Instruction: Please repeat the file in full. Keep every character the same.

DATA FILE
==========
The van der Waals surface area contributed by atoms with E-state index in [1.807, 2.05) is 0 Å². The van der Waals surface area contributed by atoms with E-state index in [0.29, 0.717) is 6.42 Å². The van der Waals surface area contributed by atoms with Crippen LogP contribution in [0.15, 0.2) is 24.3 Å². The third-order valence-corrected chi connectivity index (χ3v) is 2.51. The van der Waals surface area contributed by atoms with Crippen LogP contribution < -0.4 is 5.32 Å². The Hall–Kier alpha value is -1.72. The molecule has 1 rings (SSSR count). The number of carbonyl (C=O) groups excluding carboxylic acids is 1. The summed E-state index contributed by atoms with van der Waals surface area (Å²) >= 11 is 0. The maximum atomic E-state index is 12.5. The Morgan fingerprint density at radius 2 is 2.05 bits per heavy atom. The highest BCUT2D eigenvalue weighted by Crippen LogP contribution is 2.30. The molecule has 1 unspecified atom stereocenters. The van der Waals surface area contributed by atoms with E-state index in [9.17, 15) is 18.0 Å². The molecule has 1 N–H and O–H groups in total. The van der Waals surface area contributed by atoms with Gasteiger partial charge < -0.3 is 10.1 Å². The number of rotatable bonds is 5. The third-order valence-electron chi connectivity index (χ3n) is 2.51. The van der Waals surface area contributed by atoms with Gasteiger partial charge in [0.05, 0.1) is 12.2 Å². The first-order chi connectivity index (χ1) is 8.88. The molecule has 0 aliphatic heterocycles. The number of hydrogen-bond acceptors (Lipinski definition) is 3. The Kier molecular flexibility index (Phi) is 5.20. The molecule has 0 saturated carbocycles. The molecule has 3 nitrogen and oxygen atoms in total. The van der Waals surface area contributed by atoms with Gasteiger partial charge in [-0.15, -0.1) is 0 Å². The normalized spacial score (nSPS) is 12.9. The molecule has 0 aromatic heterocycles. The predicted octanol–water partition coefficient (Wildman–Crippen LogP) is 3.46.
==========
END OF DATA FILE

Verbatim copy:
The van der Waals surface area contributed by atoms with E-state index in [1.807, 2.05) is 0 Å². The van der Waals surface area contributed by atoms with E-state index in [0.29, 0.717) is 6.42 Å². The van der Waals surface area contributed by atoms with Crippen LogP contribution in [0.15, 0.2) is 24.3 Å². The third-order valence-corrected chi connectivity index (χ3v) is 2.51. The van der Waals surface area contributed by atoms with Crippen LogP contribution < -0.4 is 5.32 Å². The Hall–Kier alpha value is -1.72. The molecule has 1 rings (SSSR count). The number of carbonyl (C=O) groups excluding carboxylic acids is 1. The summed E-state index contributed by atoms with van der Waals surface area (Å²) >= 11 is 0. The maximum atomic E-state index is 12.5. The Morgan fingerprint density at radius 2 is 2.05 bits per heavy atom. The highest BCUT2D eigenvalue weighted by Crippen LogP contribution is 2.30. The molecule has 1 unspecified atom stereocenters. The van der Waals surface area contributed by atoms with E-state index in [9.17, 15) is 18.0 Å². The molecule has 1 N–H and O–H groups in total. The van der Waals surface area contributed by atoms with Gasteiger partial charge < -0.3 is 10.1 Å². The number of rotatable bonds is 5. The third-order valence-electron chi connectivity index (χ3n) is 2.51. The van der Waals surface area contributed by atoms with Gasteiger partial charge in [0.05, 0.1) is 12.2 Å². The first-order chi connectivity index (χ1) is 8.88. The molecule has 0 aliphatic heterocycles. The number of hydrogen-bond acceptors (Lipinski definition) is 3. The Kier molecular flexibility index (Phi) is 5.20. The molecule has 0 saturated carbocycles. The molecule has 3 nitrogen and oxygen atoms in total. The van der Waals surface area contributed by atoms with Gasteiger partial charge in [-0.15, -0.1) is 0 Å². The normalized spacial score (nSPS) is 12.9. The molecule has 0 aromatic heterocycles. The predicted octanol–water partition coefficient (Wildman–Crippen LogP) is 3.46.